After a long, cold spell in relations with my father due to the complications highlighted by the generation gap, my disdain for authority and preference for an unruly haircut, his relationship to me and to the labor market slowly began to evolve. It would take another 10 or so blows – being summarily dismissed for doing his job too well, seeing the people who worked for him being treated better – to his upstanding belief in the work ethic and that quality and experience were always in due time justly rewarded… before I would eventually be proven right. He asked, “What’s so great about being white collar anyway?” There’s no dignity in being right, there is no victory when all we have left is bitter memories of the moment we began buying into the big lies told to us by men in suits. He even traded in his Green Card and became a US citizen, hoping that would further prevent his being dismissed/fired so easily. “First we have to pay for the big lies with taxes and then we pay for them again later with our dignity.”

We didn’t drink a lot together, just one or two before and/or after dinner, usually what was on sale at Meijer’s Thrifty Acres – Stroh’s, Milwaukee’s Best, Pabst, Bud, Schlitz, Heileman or sometimes something exotically “foreign” like Molson’s or Coor’s.

We’d sit in the setting sun in the backyard – you could hear the clack of dishes as my mom cleaned up – discussing, ah why not, the Maize & Blue’s Big Ten fortunes, the boldness of young women today, did women “belong” in factories? My mom now yelling at my brother to do his homework. We even improvised a tenuous version of the Stroh’s commercial we both loved where a father emotionally confronts his son asking: “Son, answer me. Do you drink beer?” The son responds tearfully: “Yes, dad, I drink beer. I’m 34 years old!” The father places his arm around his son, and simply wants to be assured that when his son drinks beer it’s Stroh’s.

I personally preferred Stroh’s, still a local beer at that time, not because of any inherent great taste, but because it was local, affordable and certainly did not taste any worse than the giants. We poured the on-sale beer into our glasses and then crushed the cans in our hands as we looked toward the horizon, an empty lot with mounds of dubious landfill dumped there. We both smelled of sweet bug spray. Few words were spoken – a little baseball or football, the foundry, the ex-murderer I work next to, shoveling off the foot of soot off the sagging foundry roof and whether this job was safe, how difficult it was getting up at 5 when I only just got to bed at 2, with Faith hearing me returning, whispering out her window: “I SEEE you! Do you want to see ME?” I could only think  about her old man, and, NO, I do not have a death wish.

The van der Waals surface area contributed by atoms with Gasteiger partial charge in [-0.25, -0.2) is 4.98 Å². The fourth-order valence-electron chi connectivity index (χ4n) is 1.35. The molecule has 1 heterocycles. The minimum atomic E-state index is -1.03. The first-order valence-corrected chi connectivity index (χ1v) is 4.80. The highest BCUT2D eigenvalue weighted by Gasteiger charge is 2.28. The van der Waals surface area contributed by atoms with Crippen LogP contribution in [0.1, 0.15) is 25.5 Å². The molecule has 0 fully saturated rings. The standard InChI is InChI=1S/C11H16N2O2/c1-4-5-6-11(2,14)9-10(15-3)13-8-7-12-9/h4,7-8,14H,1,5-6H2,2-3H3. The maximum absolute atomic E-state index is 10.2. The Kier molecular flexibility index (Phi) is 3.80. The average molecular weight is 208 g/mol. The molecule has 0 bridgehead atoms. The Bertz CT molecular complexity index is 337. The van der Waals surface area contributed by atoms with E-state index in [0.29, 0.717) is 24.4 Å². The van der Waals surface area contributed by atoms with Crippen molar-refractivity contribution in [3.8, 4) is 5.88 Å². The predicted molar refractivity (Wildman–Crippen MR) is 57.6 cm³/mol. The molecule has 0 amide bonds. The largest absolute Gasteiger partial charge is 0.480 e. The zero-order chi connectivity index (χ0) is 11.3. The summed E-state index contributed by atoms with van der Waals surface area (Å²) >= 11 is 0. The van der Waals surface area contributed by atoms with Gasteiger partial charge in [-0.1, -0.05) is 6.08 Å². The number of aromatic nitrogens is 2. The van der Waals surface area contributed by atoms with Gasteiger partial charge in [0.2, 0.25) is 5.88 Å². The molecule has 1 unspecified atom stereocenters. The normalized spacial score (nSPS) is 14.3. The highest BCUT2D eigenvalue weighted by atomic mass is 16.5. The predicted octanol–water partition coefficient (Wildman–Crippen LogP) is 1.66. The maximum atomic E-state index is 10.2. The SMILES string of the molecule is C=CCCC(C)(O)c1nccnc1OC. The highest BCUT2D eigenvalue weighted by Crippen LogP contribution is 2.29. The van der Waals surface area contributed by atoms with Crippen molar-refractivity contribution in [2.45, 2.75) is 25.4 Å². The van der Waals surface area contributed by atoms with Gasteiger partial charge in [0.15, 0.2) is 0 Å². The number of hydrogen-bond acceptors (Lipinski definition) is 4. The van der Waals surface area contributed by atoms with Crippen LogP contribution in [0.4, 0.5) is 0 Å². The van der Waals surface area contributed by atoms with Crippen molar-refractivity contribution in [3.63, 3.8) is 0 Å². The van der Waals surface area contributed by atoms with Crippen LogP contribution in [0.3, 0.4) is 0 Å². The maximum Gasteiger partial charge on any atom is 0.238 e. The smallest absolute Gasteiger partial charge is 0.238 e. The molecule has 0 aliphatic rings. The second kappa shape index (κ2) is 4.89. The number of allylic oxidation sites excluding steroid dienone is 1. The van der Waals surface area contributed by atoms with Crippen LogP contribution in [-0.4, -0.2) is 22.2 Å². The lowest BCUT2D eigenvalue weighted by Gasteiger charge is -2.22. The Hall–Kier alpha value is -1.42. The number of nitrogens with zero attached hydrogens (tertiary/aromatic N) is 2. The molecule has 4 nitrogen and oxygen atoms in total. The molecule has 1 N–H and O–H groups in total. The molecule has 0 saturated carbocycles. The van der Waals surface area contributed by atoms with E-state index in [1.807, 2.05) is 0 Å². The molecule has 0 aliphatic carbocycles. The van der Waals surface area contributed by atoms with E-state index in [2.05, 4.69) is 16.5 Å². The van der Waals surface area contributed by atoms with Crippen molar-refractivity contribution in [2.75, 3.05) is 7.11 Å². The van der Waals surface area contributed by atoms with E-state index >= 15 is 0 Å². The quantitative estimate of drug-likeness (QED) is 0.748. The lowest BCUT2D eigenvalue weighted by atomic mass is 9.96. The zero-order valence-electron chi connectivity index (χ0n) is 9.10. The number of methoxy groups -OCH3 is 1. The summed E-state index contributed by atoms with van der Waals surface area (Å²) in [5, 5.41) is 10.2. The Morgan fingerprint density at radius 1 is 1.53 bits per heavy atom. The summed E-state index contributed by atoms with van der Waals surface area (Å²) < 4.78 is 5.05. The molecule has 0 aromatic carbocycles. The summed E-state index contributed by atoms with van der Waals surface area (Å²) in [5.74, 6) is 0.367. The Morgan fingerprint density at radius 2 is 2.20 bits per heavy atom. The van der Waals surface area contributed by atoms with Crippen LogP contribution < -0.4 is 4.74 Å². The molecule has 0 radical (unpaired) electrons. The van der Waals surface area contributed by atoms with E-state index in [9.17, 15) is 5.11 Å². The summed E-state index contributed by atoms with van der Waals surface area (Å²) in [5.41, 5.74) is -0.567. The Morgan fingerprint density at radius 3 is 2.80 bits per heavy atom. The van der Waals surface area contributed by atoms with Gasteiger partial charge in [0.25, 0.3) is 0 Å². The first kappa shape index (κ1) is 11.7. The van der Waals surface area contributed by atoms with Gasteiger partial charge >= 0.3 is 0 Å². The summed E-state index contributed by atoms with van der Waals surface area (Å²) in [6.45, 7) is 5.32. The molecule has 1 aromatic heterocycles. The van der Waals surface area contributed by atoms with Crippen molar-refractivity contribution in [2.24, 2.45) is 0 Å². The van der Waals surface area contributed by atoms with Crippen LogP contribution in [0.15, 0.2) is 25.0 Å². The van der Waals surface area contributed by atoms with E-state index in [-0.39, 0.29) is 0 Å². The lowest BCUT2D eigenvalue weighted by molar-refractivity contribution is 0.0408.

There was an element of bonding, something challenging, something alchemical about discovering how far down the price scale you can go before beer becomes undrinkable. Where is your threshold, that moment of equilibrium where beer is both affordable and still tastes good. Where does affordable become cheap; where does beer slide from hops to piss; where does that delightful buzz crash dive into headache? You squat down by the cans on the bottom shelf that don’t even bear a logo and are just called BEER.

We established that the secret of a drinkable, mediocre beer is this: you must enlist your own taste buds to collaborate with imagination, speculation, a greater narrative and through some willful, although not altogether clear, alchemical formula of equal parts hope, magic, thirst, air temperature, beer temperature, and a beer’s inherent hopsly qualities plus the ingrained conviviality bred by comradely consumption of beer. And thenamong the interworkings of all of these variables, a standard, mediocre, factory-brewed beer may actually emerge as a good-tasting brew, well beyond even its own wildest advertising claims and for a few moments then you [we] are engaging in heady alchemy, making of a mediocre brew something special, something other worldly.

As someone wise or drunk or both – or was it just me? – once said: “It’s not you, it’s not the beer, it’s the story you and beer together tell.”


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3 thoughts on “Beer Mystic Burp #12: Stroh’s Cans to the Head

  1. Great piece Bart. Fascinating to see Flint BEFORE the decline mapped out in ‘Roger and Me’. Or, I’m guessing here, around the same time. The truth is, huge sections of industrial America were dying for a decade or more before the 80’s, and the cities they sustained along with them, and the people left behind were angry, marginalized. Still, now all that’s gone, what do we replace it with?

  2. yea, tim. in a certain distant poetic way, the things i [among others] experienced in thanx for yr comments tim. always welcome. flint in those years was a pre-precursor of what is happening now in the US. i already sensed decline and total macho denial of that decline. th problem now is that everyone sees the problem NOW but not in 1995, 2004, 2006 – then the grumpy crazy progressive anarcho types were typecast as sore losers or delusional or worse… now everyone knows the problem. yes, it is difficult going back to those places. i also lived just under asbury park and saw it go to less than zero. i mean there were about 2 dozen people living in bruce’s asbury or so it seemed. it just did not feel like a first world place when i lived there in the mid-80s [ocean grove, next town s. of asbury] but strangely i enjoyed the feeling of decay as a kind of quiet triumph, a whimper of capital or i dunno… it was interesting.